|Helloooo jetlag face!|
Back in 2011 before I stared this blog, I studied abroad in China. If you've been my reader for very long, chances are you already know that. Sometimes when I get nostalgic, I like to post about my experiences on the blog that I never told before. I did start this blog while I was living in China, but only about 3 weeks before I returned to the United States, so my stories were very summarized.
Today, I want to tell you one of my favorite stories - one that always has me laughing uncontrollably.
If you aren't familiar with China's housing registration laws, they can be somewhat strict. Foreigners must register with the police within 48 hours of living at a residence. Typically when you stay in a hotel or hostel, you are exempt from visiting the police station because they will register for you. However, if you move into a more permanent setting (apartment) you need to register within 48 hours.
|My first night Skyping Tyler from my hotel!|
For the first two weeks of being in China, my friend and I stayed in a hotel while we waited for Yunnan University to place us in either a dorm or with a host family. Long story short, my friend and I decided to rent an apartment together. Ready to get out of the hotel, we made a mad dash to find a two bedroom apartment - and did so within two days. It was right across the road from campus!
|The apartment before couch, table, and beds.|
Once the apartment manager bought furniture for the empty apartment so we could move in, we packed our suitcases and rolled them from the fifth floor of the hotel, through the hilly campus, and then up three flights of stairs. I carried my big suitcase, my very full backpack, my stuffed animal, and pillow. It doesn't seem like much, and the walk really wasn't that far (not even a kilometer), but it was the longest walk of my life - and it was at like 10:00 pm with jetlag.
The next day, we went down to the police station to register that we were now staying in the new apartment. The police officers didn't speak any English, we didn't understand what we were supposed to do with the forms (when we'd try to do it one way they'd start yelling and we'd just be confused). But really when Chinese people "yell" they aren't really yelling, it just feels, sounds, and looks like they are yelling.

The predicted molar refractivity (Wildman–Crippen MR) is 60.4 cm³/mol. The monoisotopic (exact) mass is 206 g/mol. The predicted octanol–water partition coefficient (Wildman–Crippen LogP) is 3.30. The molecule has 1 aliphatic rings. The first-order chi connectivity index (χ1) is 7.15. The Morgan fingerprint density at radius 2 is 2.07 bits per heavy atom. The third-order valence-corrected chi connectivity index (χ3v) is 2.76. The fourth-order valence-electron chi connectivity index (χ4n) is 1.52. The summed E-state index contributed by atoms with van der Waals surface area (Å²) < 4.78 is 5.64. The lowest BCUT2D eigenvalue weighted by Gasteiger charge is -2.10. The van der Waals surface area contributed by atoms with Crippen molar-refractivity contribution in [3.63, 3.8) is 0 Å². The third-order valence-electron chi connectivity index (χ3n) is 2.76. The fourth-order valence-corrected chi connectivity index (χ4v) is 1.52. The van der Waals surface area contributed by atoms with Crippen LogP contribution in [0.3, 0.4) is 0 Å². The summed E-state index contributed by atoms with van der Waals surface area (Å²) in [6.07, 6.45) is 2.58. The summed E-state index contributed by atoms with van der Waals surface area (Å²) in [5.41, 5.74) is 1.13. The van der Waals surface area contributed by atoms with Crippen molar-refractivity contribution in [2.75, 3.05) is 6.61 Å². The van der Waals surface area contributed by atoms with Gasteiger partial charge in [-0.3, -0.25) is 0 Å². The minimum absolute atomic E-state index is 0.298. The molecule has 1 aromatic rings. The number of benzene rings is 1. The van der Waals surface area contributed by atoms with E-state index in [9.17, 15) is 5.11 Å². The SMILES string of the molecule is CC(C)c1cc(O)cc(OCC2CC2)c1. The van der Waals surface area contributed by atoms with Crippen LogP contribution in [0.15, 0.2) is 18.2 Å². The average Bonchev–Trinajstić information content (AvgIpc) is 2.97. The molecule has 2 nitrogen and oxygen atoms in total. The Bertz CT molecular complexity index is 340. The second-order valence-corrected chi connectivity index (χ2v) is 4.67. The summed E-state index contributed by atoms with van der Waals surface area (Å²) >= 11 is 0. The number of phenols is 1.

Finally they took our passports and made copies, took the registration form and let us leave.
We thought that meant everything was good.
But what we didn't realize is that we needed to go re-register after our school changed our tourist visas to residency permits. (Being forced to get the tourist visas vs. the student visas is another frustrating story for another time.) So about a month or so later, we get a knock at our door around 7 or 8 pm. This was strange since we didn't know many people yet, and we hadn't invited many classmates to our apartment yet.
When we opened the door, there stood an policeman. He was an older man a little on the heavy side (for a Chinese person), and he seemed to be really jolly. We had absolutely no idea why he was at our apartment, and we couldn't understand his dialect. Fortunately, one of our teachers wrote his phone number on the board in case we ever got into trouble. I got out my notes to find the number and call our teacher. My teacher spoke to the officer for a moment and then the officer gave the phone back to me.
As the policeman was waiting for my teacher to explain what was going on, he began looking for a place to sit.
|This is the futon in all its brightness. But it only shows its true colors when you fold it down and sit on the wrong end.|
When we moved into the apartment, the apartment manager put a bright pink futon in the living room to serve as our couch. The futon would fold down, so we could use it for a larger study space, or to make more room for movie watching. The only catch was that when the back folded down, it didn't have support legs. So if a person tried to sit on the side that would normally be the back of the futon without another person sitting on the normal side, it would tip.
On that particular day, the back was folded down, and the side without legs was furthest from the wall. (We had been sitting with our backs against the wall and our feet out on the legless side of the futon.)
My teacher had just spoken with the police officer, and was now attempting to tell me what the problem was on the phone. I saw the police officer start to bend his knees and stick his hind end over the side of our futon that didn't have support legs.
And when I panicked, I forgot pretty much all Chinese I ever knew. I didn't know how to tell him to stop sitting, so I just said "Wait a minute, wait a minute!" He still had it in his head that he was going to sit, and didn't realize why I was telling him to wait and kept trying to sit down.
Finally my roommate caught on to what I was trying to stop the police officer from doing, and pushed the couch so that it would tilt to show what would have happened. I pulled the chair out from the desk nearby and removed the books so he could sit there. He chuckled and sat in that chair.
What a relief! The last thing we needed was an elderly policeman falling on the floor in our apartment! Not only could he have lost face, but could have been injured. And if either of those things had happened, I'm not sure what would have happened to us!
It turned out the reason the police officer came to our apartment was because according to their records, our visas had expired the day before. He came, checked our passports and saw our residency permits and realized that everything was fine. We just had to go update our registration the next day.